I can’t make anything out of this, except for two typos in the 14th line in the top board about a foot from the right. Otherwise the proof is correct. Here is the problem:
if”n”is a whole number that is more than 3.
The value of”x,y,z”in the equation
“x^n+y^n=z^n”will not be a whole number.
write an equation to prove it.
The man is/was a mathematician of Czech Republic, Pilsen, Westbohemian University, Department of Mathematics, RNDr. JiÅ™Ã ÄŒÃÅ¾ek, CSc.
(their source wasn't much help)
Thanks to Uncertain Timer airport_whiskey, we have a source:
"Mathalysis" / "Matalýza" (c) 1998 Milan Kollinger
Thanks again, M. Whiskey!
Peter Lorre, 1946
"The large sign on the driveway outside of his home read 'Beware of Ferocious Dogs.' They turned out to be two frisky Pekingese. His screen role as the sensitive deviant "M" had launched his European career as a serious actor. The American movie legend of Peter Lorre was that of the timorous, sometimes menacing, sometimes bumbling sidekick of the arch villain. He turned out to be a gemütlich Viennese gentlemen of wit and culture."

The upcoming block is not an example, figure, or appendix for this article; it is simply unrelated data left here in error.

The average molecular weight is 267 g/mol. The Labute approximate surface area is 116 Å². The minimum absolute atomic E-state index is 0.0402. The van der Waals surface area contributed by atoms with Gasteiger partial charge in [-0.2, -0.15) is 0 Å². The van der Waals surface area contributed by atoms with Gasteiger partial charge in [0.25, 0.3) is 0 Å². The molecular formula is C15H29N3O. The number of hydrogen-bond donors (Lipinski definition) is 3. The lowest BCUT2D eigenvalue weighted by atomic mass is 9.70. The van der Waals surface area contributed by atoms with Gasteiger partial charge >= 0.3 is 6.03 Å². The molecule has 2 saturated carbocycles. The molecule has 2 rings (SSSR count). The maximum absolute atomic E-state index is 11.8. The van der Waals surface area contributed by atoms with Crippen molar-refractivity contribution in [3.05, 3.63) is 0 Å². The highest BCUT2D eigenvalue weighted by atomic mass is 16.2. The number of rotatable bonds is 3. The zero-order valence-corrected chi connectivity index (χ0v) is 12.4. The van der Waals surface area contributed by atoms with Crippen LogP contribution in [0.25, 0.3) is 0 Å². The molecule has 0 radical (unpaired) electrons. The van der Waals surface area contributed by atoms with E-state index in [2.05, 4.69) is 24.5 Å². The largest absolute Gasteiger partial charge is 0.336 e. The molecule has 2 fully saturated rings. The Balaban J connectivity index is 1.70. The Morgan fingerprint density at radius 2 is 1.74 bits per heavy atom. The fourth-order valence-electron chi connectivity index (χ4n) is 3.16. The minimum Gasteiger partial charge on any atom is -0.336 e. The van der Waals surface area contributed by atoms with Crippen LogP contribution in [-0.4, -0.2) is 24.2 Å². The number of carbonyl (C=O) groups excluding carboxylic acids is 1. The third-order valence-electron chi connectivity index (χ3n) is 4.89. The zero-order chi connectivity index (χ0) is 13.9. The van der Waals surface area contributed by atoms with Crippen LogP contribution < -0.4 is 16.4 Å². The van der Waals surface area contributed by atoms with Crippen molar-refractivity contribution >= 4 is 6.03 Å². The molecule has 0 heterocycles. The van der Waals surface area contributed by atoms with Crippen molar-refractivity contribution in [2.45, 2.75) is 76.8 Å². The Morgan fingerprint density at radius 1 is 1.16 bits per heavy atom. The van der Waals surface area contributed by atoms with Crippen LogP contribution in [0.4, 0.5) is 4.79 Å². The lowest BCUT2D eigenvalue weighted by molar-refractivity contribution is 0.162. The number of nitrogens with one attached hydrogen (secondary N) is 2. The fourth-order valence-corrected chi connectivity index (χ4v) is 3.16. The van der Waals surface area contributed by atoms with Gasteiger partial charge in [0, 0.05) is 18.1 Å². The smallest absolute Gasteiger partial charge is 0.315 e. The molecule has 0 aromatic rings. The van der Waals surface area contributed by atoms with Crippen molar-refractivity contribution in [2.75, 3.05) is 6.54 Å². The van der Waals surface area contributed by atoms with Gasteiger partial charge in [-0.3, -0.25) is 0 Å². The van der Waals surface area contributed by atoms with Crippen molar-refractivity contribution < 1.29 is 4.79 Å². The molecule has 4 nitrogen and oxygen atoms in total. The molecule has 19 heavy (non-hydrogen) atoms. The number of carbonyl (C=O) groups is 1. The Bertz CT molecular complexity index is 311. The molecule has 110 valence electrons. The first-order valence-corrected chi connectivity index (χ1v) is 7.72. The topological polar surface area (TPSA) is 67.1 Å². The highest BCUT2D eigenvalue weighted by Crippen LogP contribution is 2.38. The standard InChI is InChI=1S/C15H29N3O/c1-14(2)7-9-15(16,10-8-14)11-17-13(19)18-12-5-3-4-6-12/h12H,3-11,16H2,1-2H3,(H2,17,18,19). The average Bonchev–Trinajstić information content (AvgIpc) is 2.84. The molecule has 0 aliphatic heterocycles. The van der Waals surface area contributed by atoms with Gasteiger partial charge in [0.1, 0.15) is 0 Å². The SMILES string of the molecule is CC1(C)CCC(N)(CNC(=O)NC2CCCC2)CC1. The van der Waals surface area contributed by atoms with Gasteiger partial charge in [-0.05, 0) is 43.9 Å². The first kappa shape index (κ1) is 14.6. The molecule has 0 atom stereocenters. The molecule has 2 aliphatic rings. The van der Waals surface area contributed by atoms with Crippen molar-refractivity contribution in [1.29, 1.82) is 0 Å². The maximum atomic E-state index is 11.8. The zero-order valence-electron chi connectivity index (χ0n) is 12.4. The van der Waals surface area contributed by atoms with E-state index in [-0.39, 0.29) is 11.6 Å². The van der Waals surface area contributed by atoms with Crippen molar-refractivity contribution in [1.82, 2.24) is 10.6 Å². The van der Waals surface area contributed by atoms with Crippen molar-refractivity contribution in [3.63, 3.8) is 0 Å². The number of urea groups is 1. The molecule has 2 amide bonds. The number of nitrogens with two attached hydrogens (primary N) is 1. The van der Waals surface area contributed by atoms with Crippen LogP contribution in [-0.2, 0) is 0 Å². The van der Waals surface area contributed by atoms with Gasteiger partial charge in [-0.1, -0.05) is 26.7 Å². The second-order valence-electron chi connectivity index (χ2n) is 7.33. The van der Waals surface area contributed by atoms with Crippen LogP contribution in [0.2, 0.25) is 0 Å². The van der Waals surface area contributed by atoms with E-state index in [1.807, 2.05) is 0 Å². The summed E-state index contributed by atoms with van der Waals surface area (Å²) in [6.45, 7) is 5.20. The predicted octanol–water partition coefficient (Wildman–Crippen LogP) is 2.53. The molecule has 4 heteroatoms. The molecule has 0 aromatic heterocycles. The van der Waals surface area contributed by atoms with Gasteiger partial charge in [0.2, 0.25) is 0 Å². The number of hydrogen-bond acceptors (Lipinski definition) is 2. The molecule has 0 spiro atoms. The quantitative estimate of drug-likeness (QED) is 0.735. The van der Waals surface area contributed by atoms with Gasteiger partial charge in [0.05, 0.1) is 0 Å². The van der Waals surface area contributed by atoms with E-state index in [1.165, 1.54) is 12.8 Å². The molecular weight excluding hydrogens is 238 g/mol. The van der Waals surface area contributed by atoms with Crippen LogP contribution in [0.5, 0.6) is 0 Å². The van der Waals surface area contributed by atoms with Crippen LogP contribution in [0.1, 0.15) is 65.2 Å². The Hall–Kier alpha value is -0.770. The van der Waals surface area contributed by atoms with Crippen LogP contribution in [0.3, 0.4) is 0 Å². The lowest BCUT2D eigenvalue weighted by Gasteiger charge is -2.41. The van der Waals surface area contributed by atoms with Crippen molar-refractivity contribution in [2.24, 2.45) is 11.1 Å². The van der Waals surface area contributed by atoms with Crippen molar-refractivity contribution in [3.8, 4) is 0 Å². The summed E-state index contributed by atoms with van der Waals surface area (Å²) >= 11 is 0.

Yousuf Karsh at the MFA in Boston, September 23, 2008 thru January 19, 2009
STRAW-BOYS: An Ancient Custon still Observed in IRELAND, THE GRAFIC, JULY 8, 1911 "From time immemorial a strange wedding custom has been observed in the West of Ireland, young men- known as the Straw-Boys- who have not been invited to the ceremony, and who care to present themselves in the disguise shown in our picture, being allowed to join in the festivities and control all the arrangements for a couple of hours." illustration by E. A. Morrow
Print collection of Maggie Land Blanck - Customs in Ireland: